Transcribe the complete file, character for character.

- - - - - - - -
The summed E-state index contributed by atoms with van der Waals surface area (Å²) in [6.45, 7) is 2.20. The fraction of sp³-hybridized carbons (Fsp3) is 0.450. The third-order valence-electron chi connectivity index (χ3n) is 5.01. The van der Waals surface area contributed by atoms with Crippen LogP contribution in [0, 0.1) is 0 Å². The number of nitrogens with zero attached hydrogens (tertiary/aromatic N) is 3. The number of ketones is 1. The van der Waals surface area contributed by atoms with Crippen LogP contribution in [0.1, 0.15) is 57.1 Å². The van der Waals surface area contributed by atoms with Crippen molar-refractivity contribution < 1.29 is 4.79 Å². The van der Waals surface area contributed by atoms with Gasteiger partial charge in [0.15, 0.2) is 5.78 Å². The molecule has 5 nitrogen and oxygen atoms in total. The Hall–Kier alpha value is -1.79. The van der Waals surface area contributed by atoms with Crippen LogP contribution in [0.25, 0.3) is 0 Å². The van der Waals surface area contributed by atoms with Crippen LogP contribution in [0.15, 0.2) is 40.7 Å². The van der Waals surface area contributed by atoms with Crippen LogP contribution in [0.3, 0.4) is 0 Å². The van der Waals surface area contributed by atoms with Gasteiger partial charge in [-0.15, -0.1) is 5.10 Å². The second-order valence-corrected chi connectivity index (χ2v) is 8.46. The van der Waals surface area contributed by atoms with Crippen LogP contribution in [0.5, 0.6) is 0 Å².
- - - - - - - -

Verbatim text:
The summed E-state index contributed by atoms with van der Waals surface area (Å²) in [6.45, 7) is 2.20. The fraction of sp³-hybridized carbons (Fsp3) is 0.450. The third-order valence-electron chi connectivity index (χ3n) is 5.01. The van der Waals surface area contributed by atoms with Crippen LogP contribution in [0, 0.1) is 0 Å². The number of nitrogens with zero attached hydrogens (tertiary/aromatic N) is 3. The number of ketones is 1. The van der Waals surface area contributed by atoms with Crippen LogP contribution in [0.1, 0.15) is 57.1 Å². The van der Waals surface area contributed by atoms with Crippen molar-refractivity contribution < 1.29 is 4.79 Å². The van der Waals surface area contributed by atoms with Gasteiger partial charge in [0.15, 0.2) is 5.78 Å². The molecule has 5 nitrogen and oxygen atoms in total. The Hall–Kier alpha value is -1.79. The van der Waals surface area contributed by atoms with Crippen LogP contribution in [0.25, 0.3) is 0 Å². The van der Waals surface area contributed by atoms with Crippen LogP contribution in [0.15, 0.2) is 40.7 Å². The van der Waals surface area contributed by atoms with Crippen LogP contribution in [0.3, 0.4) is 0 Å². The van der Waals surface area contributed by atoms with Gasteiger partial charge in [-0.15, -0.1) is 5.10 Å². The second-order valence-corrected chi connectivity index (χ2v) is 8.46. The van der Waals surface area contributed by atoms with Crippen LogP contribution in [0.5, 0.6) is 0 Å².